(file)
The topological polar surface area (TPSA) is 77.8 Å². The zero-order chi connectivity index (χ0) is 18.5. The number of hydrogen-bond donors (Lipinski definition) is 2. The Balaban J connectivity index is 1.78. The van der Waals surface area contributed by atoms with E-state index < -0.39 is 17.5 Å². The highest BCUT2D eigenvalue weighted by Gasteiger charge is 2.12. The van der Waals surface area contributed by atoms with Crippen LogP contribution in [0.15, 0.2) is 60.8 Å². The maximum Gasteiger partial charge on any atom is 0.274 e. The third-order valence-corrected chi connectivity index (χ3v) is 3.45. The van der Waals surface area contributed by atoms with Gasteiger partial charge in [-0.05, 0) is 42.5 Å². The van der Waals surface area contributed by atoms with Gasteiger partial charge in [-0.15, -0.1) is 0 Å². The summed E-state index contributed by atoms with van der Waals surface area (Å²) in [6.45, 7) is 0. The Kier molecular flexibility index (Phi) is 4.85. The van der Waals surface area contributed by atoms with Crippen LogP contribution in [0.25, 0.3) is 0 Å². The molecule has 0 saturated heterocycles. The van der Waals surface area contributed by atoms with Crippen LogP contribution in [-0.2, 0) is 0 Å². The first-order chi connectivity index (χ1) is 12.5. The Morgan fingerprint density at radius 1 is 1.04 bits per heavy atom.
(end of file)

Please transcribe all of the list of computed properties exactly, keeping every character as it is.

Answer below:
The topological polar surface area (TPSA) is 77.8 Å². The zero-order chi connectivity index (χ0) is 18.5. The number of hydrogen-bond donors (Lipinski definition) is 2. The Balaban J connectivity index is 1.78. The van der Waals surface area contributed by atoms with E-state index < -0.39 is 17.5 Å². The highest BCUT2D eigenvalue weighted by Gasteiger charge is 2.12. The van der Waals surface area contributed by atoms with Crippen LogP contribution in [0.15, 0.2) is 60.8 Å². The maximum Gasteiger partial charge on any atom is 0.274 e. The third-order valence-corrected chi connectivity index (χ3v) is 3.45. The van der Waals surface area contributed by atoms with Gasteiger partial charge in [-0.05, 0) is 42.5 Å². The van der Waals surface area contributed by atoms with Gasteiger partial charge in [-0.15, -0.1) is 0 Å². The summed E-state index contributed by atoms with van der Waals surface area (Å²) in [6.45, 7) is 0. The Kier molecular flexibility index (Phi) is 4.85. The van der Waals surface area contributed by atoms with Crippen LogP contribution in [0.25, 0.3) is 0 Å². The molecule has 0 saturated heterocycles. The van der Waals surface area contributed by atoms with Crippen LogP contribution in [-0.2, 0) is 0 Å². The first-order chi connectivity index (χ1) is 12.5. The Morgan fingerprint density at radius 1 is 1.04 bits per heavy atom.